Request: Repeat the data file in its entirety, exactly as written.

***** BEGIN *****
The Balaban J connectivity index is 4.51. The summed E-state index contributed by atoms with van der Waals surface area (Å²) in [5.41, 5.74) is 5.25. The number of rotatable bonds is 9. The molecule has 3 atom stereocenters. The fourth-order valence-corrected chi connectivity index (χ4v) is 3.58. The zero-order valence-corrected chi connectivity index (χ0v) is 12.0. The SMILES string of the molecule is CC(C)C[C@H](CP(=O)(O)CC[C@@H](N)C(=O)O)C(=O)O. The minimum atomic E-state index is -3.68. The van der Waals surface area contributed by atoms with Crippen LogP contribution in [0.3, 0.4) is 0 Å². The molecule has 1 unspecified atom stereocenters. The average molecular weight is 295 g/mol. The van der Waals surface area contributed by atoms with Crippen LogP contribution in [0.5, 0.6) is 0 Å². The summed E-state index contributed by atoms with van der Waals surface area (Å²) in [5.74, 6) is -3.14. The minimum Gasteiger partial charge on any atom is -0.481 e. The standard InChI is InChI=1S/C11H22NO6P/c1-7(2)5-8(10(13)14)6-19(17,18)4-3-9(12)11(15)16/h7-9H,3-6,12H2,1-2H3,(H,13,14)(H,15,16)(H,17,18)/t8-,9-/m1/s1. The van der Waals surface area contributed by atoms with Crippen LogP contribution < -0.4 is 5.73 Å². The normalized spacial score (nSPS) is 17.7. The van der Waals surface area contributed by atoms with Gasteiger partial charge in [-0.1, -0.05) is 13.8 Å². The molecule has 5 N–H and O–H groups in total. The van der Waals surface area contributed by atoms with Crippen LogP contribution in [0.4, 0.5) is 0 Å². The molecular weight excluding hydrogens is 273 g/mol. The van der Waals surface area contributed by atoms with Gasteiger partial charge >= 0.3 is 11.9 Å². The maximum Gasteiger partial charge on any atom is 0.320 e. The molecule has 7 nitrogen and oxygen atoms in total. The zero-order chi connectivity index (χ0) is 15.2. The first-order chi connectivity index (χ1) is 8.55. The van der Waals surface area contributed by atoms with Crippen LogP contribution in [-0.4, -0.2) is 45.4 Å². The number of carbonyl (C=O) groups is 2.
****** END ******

The Balaban J connectivity index is 4.51. The summed E-state index contributed by atoms with van der Waals surface area (Å²) in [5.41, 5.74) is 5.25. The number of rotatable bonds is 9. The molecule has 3 atom stereocenters. The fourth-order valence-corrected chi connectivity index (χ4v) is 3.58. The zero-order valence-corrected chi connectivity index (χ0v) is 12.0. The SMILES string of the molecule is CC(C)C[C@H](CP(=O)(O)CC[C@@H](N)C(=O)O)C(=O)O. The minimum atomic E-state index is -3.68. The van der Waals surface area contributed by atoms with Crippen LogP contribution in [0.3, 0.4) is 0 Å². The molecule has 1 unspecified atom stereocenters. The average molecular weight is 295 g/mol. The van der Waals surface area contributed by atoms with Crippen LogP contribution in [0.5, 0.6) is 0 Å². The summed E-state index contributed by atoms with van der Waals surface area (Å²) in [5.74, 6) is -3.14. The minimum Gasteiger partial charge on any atom is -0.481 e. The standard InChI is InChI=1S/C11H22NO6P/c1-7(2)5-8(10(13)14)6-19(17,18)4-3-9(12)11(15)16/h7-9H,3-6,12H2,1-2H3,(H,13,14)(H,15,16)(H,17,18)/t8-,9-/m1/s1. The van der Waals surface area contributed by atoms with Crippen LogP contribution < -0.4 is 5.73 Å². The normalized spacial score (nSPS) is 17.7. The van der Waals surface area contributed by atoms with Gasteiger partial charge in [-0.1, -0.05) is 13.8 Å². The molecule has 5 N–H and O–H groups in total. The van der Waals surface area contributed by atoms with Crippen LogP contribution in [0.4, 0.5) is 0 Å². The molecular weight excluding hydrogens is 273 g/mol. The van der Waals surface area contributed by atoms with Gasteiger partial charge >= 0.3 is 11.9 Å². The maximum Gasteiger partial charge on any atom is 0.320 e. The molecule has 7 nitrogen and oxygen atoms in total. The zero-order chi connectivity index (χ0) is 15.2. The first-order chi connectivity index (χ1) is 8.55. The van der Waals surface area contributed by atoms with Crippen LogP contribution in [-0.4, -0.2) is 45.4 Å². The number of carbonyl (C=O) groups is 2.